Marlborough receives vaccine doses for homebound residents

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File photo by/Ed Kavorski Jr.
The Marlborough Senior Center stands near Downtown Marlborough. Senior Center staff will soon help local health officials coordinate the rollout of COVID-19 vaccines for homebound city residents.

By Vicki Greene, Contributing Writer

Marlborough — Fresh out of a meeting with the state’s Department of Public Health and the City’s Board of Health Director, Mayor Arthur Vigeant announced Marlborough would receive 160 doses of the Johnson & Johnson COVID-19 vaccine for homebound residents.

Vigeant, still frustrated over the allocation of doses from the state, told the City Council April 5 that Health Director John Garside is working with the Senior Center and other community organizations to help identify those homebound residents who want the vaccine.

Regional site at Marriott remains in limbo

As these doses arrive, efforts to set up a regional vaccination site at the Courtyard Marriott on Felton Street remain stalled.

Vigeant told the City Council that UMass Memorial-Marlborough Hospital has received 800 doses to be distributed as second doses only out of the Marriott facility. Hospital staff is booking appointments, as they’ve moved part of their operation there.

But the site is not open to those not receiving immunizations through UMass Memorial.

City officials submitted a plan Feb. 22 for this regional vaccination site. That plan would have guaranteed 750 doses per day. But it has not received approval due to a lack of vaccines.

“We’ve got Big Brother in Washington telling Big Brother at the state what to do, and we’re waiting,” Vigeant said of the process.

Vigeant feels strongly that Marlborough should be getting more doses, in part because the Brazilian community, which is seen as an underserved population in the state, makes up 15 percent of the city’s total population.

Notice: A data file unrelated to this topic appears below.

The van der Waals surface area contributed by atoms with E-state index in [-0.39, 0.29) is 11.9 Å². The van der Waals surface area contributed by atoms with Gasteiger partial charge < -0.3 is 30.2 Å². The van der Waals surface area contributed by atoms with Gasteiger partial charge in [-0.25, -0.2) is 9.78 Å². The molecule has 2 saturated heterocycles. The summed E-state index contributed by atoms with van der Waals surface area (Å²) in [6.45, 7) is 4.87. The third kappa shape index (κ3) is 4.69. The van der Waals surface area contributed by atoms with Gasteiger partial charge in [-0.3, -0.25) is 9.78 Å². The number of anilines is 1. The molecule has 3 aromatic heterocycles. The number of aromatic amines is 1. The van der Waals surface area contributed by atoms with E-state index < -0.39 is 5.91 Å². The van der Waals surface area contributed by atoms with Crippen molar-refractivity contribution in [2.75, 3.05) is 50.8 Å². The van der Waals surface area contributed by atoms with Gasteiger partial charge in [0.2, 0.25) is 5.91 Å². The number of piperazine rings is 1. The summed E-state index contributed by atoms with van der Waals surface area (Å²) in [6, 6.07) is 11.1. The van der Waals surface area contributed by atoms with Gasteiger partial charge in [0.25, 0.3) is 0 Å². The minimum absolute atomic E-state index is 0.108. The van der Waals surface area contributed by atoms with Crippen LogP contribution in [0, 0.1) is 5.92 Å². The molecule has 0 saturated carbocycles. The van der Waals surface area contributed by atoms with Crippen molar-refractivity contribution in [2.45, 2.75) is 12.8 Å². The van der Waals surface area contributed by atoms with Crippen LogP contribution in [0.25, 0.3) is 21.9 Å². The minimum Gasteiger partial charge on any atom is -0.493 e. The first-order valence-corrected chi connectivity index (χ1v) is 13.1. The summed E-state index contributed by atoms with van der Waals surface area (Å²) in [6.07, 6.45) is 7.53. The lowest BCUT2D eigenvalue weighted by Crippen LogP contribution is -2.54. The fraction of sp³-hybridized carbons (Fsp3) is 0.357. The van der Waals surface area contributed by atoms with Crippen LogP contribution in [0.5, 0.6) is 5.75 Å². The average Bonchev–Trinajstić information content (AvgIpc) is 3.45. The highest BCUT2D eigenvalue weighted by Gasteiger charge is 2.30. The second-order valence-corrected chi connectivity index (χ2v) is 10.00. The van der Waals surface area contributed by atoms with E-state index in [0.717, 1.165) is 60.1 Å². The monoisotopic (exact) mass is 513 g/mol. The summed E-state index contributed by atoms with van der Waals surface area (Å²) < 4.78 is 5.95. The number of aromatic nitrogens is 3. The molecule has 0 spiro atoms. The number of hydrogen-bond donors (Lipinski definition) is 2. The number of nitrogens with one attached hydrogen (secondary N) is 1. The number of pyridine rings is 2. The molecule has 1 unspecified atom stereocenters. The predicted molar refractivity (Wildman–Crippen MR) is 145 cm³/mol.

“As far as I’m concerned, we should have a regional site up on [French] Hill,” he said.

The Board of Health currently employs three bilingual ambassadors who the city says are hard at work ensuring ethnic populations are aware of vaccine protocols and CDC guidelines, including mask-wearing and social distancing.

Concern over potential impact of school vacation

Outside of the vaccine effort, April public school vacation begins in two weeks. That, combined with the recent Easter holiday, has Vigeant concerned. He said April 5 that he expects a spike in COVID-19 cases after school vacation.

Testing site remains in operation

Potentially weathering that surge, Marlborough Hospital is continuing to help staff a coronavirus testing site at the New England Sports Center (NESC). That operation will remain open through the end of June.

As of April 5, Vigeant told the Council, the NESC site is conducting approximately 1800 tests per week.

The number of active cases “has remained constant” over the past 14 days.